Boston’s plans to hold back rising seawater stall amid real estate slowdown

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Boston has placed significant aspects of its plan to protect the city from rising sea levels on the actions of private developers. Amid a post-Covid commercial development slump, though, efforts to build protective infrastructure have stalled.

When officials approved major projects, they hoped that infrastructure improvements would both protect new developments and prevent flood waters from penetrating low-lying neighborhoods around them. Projects that include features such as sea walls, berms, and elevated land have been put on hold by a global real estate downturn that has made it difficult to finance large projects.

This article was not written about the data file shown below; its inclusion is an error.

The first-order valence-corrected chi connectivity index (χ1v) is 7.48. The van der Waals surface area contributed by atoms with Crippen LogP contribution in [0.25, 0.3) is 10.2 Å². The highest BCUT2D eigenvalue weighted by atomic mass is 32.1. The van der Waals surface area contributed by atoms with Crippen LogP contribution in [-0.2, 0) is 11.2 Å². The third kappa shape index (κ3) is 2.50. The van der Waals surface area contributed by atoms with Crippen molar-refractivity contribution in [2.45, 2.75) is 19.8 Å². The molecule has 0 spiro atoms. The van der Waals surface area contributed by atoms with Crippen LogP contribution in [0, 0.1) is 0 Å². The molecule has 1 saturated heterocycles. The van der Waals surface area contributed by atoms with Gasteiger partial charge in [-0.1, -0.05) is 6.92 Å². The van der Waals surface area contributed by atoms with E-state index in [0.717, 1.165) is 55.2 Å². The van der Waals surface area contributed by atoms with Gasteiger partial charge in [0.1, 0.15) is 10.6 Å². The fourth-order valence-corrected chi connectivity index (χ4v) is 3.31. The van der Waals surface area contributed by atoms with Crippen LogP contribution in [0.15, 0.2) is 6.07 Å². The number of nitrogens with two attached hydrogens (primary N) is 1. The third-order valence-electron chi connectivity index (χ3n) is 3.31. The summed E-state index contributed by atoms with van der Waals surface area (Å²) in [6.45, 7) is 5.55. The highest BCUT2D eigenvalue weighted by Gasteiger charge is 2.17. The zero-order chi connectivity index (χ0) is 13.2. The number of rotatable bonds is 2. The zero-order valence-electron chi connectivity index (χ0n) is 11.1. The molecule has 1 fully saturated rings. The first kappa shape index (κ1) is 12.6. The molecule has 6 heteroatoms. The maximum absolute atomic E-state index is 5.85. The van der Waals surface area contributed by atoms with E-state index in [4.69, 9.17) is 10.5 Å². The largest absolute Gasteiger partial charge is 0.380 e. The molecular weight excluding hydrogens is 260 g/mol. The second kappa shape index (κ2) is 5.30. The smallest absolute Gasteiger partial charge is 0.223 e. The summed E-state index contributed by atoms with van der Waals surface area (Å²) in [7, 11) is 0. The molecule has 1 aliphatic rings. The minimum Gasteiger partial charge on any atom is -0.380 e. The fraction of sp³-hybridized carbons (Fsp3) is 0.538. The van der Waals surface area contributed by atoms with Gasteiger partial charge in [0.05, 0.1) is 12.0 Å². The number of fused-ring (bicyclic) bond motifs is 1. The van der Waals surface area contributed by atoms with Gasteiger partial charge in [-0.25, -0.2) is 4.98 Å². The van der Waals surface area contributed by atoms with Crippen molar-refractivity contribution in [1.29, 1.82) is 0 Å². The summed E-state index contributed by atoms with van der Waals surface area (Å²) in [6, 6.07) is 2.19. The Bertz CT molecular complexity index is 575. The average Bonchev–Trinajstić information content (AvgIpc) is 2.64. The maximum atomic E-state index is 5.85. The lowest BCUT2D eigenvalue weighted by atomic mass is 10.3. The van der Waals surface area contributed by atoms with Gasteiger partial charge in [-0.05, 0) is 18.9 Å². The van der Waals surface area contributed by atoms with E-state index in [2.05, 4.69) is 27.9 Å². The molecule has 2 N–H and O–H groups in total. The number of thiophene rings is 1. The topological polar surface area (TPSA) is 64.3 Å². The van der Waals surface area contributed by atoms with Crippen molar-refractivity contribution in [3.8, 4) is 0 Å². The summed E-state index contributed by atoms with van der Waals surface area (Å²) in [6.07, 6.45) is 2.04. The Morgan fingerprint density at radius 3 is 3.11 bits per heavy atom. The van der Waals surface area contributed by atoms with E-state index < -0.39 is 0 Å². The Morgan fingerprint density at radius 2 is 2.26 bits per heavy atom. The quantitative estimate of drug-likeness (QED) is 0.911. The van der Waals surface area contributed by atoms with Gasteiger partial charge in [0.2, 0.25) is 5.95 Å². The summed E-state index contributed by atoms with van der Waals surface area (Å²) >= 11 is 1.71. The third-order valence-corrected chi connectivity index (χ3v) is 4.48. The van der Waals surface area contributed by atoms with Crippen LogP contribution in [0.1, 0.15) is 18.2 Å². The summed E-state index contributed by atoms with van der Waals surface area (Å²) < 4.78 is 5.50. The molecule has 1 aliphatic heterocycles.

Inaction on planned coastal resilience infrastructure raises questions about the city’s plan of leaning on the private sector to help pay for an essential public good, according to a report in the Boston Globe. Most of the city’s coastline is privately held or controlled, leaving the city little other option than to partner with private landowners.

Prior to the pandemic, Boston was in the midst of a development boom in the Seaport district and other coastal locations, but the construction climate has cooled recently.

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